Sunday, April 22, 2018

The Wizard and the Prophet

I mentioned Charles Mann's The Wizard and the Prophet a few weeks ago, when I was about 200 pages in. I finished it over a week ago, and I don't think I'll manage to do a full post on it.

But for Earth Day, here are a few relatively random facts and ideas from the book.
...eliminating coal pollution in northern China would raise average life expectancy there by more than five years. (By contrast, wiping out all cancer would increase U.S. or European life expectancy by three years.) (page 333). [Those deaths, I note, have nothing to do with climate change. Just pollution.]

When the IPCC says...the likely consequence of doubling carbon dioxide is a temperature rise between 2.7°F and 8.1°F, the scientists have a specific definition in mind for "likely." ...[they] estimate there is a roughly two-thirds chance that the temperature rise will be between these two numbers [and] a one-out-of-three chance that the effect will be outside that range. Very roughly speaking, this translates into a one-out-of-six chance that nothing much will happen — and a one-out-of-six chance of complete disaster, with chunks of the planet becoming nearly uninhabitable (page 334).

At the beginning of the 20th century...barely 10 percent of the world's grain harvest went to animals, mostly horses, mules, and oxen used as farm labor. By the beginning of the 21st century, the figure had risen [to] perhaps 40 percent...the great majority of it destined for dairy and meat animals" (page 192).

Between, 1961 and 2014, the world's meat production more than quadrupled. Simply reproducing that jump [in the future] could easily require doubling the world's grain harvest (page 192).
Consider cassava, the big tuber also known as manioc, mogo, and yuca.... On a per-acre basis, cassava harvests far outstrip those of wheat or other cereals. In optimal conditions, cassava farmers have pulled 160,000 pounds per acre from the ground—more than fifty times the average for wheat. [And even accounting for cassava's higher water content] cassava produces many more calories per acre than wheat (page 213).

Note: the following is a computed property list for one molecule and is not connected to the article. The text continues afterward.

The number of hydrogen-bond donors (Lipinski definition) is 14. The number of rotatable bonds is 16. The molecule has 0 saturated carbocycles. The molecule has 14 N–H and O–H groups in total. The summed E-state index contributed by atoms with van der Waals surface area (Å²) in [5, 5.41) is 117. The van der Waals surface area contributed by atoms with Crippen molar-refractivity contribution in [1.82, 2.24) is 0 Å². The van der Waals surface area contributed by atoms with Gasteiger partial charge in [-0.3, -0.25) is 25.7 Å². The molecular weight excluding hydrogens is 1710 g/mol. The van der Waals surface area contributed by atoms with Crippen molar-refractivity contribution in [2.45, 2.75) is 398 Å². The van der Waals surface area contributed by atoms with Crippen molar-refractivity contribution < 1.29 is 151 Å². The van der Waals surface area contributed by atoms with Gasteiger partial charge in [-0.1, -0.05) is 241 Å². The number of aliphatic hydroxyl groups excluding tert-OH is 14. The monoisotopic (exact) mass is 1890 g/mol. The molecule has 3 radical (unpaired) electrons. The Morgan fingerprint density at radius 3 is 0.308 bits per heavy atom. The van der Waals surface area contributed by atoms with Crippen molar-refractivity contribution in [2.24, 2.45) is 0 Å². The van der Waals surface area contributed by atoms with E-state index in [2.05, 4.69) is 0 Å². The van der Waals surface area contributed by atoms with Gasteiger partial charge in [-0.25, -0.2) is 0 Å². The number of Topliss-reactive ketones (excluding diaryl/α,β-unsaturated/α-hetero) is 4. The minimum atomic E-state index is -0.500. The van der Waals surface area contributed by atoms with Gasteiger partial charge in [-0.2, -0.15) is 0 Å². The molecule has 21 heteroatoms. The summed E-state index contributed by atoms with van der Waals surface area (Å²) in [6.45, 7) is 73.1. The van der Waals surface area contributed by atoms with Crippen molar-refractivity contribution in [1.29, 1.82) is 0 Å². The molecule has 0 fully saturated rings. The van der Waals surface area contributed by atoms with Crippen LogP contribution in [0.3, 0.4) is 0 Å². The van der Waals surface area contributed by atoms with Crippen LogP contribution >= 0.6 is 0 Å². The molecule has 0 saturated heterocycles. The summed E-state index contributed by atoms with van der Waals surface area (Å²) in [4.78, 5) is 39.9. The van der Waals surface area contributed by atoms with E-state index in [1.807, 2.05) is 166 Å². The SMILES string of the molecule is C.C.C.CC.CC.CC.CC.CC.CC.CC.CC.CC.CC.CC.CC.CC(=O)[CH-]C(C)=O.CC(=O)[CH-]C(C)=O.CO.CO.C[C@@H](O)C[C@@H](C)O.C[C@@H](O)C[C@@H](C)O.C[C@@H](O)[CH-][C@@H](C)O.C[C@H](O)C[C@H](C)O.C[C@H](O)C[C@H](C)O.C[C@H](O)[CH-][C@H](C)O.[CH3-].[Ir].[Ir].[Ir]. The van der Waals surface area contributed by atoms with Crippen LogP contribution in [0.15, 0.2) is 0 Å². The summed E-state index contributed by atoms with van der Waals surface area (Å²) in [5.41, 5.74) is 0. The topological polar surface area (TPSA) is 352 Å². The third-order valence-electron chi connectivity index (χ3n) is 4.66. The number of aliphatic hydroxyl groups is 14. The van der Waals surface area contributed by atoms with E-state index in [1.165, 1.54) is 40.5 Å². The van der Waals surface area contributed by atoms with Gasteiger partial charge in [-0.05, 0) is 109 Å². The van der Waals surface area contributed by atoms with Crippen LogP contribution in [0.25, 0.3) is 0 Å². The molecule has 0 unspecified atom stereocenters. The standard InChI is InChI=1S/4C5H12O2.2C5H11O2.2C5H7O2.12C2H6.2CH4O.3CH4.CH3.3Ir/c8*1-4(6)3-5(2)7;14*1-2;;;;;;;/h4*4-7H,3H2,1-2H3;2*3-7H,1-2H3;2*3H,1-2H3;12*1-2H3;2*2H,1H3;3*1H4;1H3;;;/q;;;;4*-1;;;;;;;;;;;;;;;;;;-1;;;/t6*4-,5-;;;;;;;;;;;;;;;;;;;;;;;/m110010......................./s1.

[California] remains the nation's biggest producer of alfafa, used for cattle feed [in other states and exported]. Meanwhile, more water is used to grow alfafa than is consumed by all the households in California (page 250).
In discussing GMOs, Mann describes how the low-hanging wheat of the Green Revolution will not happen again:
Farmers can't plant much more land; in Asia, almost every acre of arable soil is already in use. Indeed, as cities expand into the countryside the supply of farmland may be decreasing. Nor can fertilizer be increased; it is already being overused everywhere (except some parts of Africa). Irrigation, too, cannot readily be expanded. Most land that can be irrigated is already irrigated (pages 193-194).
One of the main possibilities that remains is to increase the efficiency of photosynthesis, so that is what many scientists are working on. Mann explains the complications that have prevented that type of change so far, and that even if it becomes possible, the plants that result still have to be bred for other properties (including disease-resistance, ease of growth, and palatability).

Mann is clearly in the camp of people who don't find GMOs to be inherently bad, but who questions how they end up being used within our existing economic system:
Wizards, [Norman] Borlaug among them, have repeatedly claimed that GMOs are essential to feeding tomorrow's world, which they identify with large-scale industrial agriculture. Prophets, who believe that large-scale industrial agriculture endangers tomorrow's world, naturally resist any innovation that is said to be central to perpetuating it. In this way GMOs became a focus for a larger disquiet, a synecdoche for a larger anxiety about being an insignificant part of a vast economic complex that did not have the citizen's best interests at heart (page 206).
Wizards and Prophets, the hard path and the soft, the subject of the book—explored through a century and dozens of innovators and thinkers:
...the soft path is about limits and values.... At one level, it is about reforming institutions; at another, about changing habits. Ultimately, though, it is a vision of the human place in nature. Hard-path supporters see technology placing humanity in charge: we can move H2O molecules wherever we want to satisfy our wishes. Soft-path people think this level of control is illusory—cooperation and adjustment, not command and control, is the way to live (page 237).

The hard path creates universal Wizardly solutions that do not depend on local conditions or knowledge. It leads quite naturally to broad fields of waving grain—visions of concentrated productivity. Societies that adopt the soft path will lead toward networks of smaller farms with drip irrigation and multiple crops—the inhabited, networked spaces preferred by Prophets. One values a kind of liberty; the other, a kind of community. One sees nature instrumentally, as a set of raw materials freely available for use; the other believes each ecosystem has an inner integrity and meaning that should be preserved, even if it constrains human actions (page 250).
There's lots more where that all came from.

No comments: